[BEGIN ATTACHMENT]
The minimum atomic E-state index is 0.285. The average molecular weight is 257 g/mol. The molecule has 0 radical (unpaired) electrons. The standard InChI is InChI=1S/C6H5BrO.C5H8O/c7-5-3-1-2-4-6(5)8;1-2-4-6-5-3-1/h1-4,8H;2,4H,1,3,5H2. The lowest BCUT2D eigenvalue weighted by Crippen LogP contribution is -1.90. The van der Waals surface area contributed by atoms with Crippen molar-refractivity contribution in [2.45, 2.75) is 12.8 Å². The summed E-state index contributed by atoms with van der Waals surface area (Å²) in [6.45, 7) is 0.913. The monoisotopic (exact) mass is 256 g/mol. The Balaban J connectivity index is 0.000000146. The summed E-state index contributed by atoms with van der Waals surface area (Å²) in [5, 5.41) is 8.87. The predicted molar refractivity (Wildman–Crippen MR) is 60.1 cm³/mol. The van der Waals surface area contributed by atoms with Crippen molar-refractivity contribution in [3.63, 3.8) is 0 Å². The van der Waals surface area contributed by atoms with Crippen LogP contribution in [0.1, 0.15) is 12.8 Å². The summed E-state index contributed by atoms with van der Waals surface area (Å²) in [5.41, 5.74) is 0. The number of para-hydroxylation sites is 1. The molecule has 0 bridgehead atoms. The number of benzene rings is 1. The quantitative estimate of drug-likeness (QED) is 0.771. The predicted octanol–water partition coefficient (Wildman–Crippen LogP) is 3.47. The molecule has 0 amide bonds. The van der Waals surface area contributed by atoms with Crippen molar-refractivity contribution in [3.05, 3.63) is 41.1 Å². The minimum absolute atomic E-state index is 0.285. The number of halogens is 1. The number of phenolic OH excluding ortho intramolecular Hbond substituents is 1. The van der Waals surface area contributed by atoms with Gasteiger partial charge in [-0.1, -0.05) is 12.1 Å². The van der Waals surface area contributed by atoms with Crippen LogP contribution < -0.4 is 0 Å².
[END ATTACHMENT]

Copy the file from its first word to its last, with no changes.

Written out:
The minimum atomic E-state index is 0.285. The average molecular weight is 257 g/mol. The molecule has 0 radical (unpaired) electrons. The standard InChI is InChI=1S/C6H5BrO.C5H8O/c7-5-3-1-2-4-6(5)8;1-2-4-6-5-3-1/h1-4,8H;2,4H,1,3,5H2. The lowest BCUT2D eigenvalue weighted by Crippen LogP contribution is -1.90. The van der Waals surface area contributed by atoms with Crippen molar-refractivity contribution in [2.45, 2.75) is 12.8 Å². The summed E-state index contributed by atoms with van der Waals surface area (Å²) in [6.45, 7) is 0.913. The monoisotopic (exact) mass is 256 g/mol. The Balaban J connectivity index is 0.000000146. The summed E-state index contributed by atoms with van der Waals surface area (Å²) in [5, 5.41) is 8.87. The predicted molar refractivity (Wildman–Crippen MR) is 60.1 cm³/mol. The van der Waals surface area contributed by atoms with Crippen molar-refractivity contribution in [3.63, 3.8) is 0 Å². The van der Waals surface area contributed by atoms with Crippen LogP contribution in [0.1, 0.15) is 12.8 Å². The summed E-state index contributed by atoms with van der Waals surface area (Å²) in [5.41, 5.74) is 0. The number of para-hydroxylation sites is 1. The molecule has 0 bridgehead atoms. The number of benzene rings is 1. The quantitative estimate of drug-likeness (QED) is 0.771. The predicted octanol–water partition coefficient (Wildman–Crippen LogP) is 3.47. The molecule has 0 amide bonds. The van der Waals surface area contributed by atoms with Crippen molar-refractivity contribution in [3.05, 3.63) is 41.1 Å². The minimum absolute atomic E-state index is 0.285. The number of halogens is 1. The number of phenolic OH excluding ortho intramolecular Hbond substituents is 1. The van der Waals surface area contributed by atoms with Gasteiger partial charge in [-0.1, -0.05) is 12.1 Å². The van der Waals surface area contributed by atoms with Crippen LogP contribution < -0.4 is 0 Å².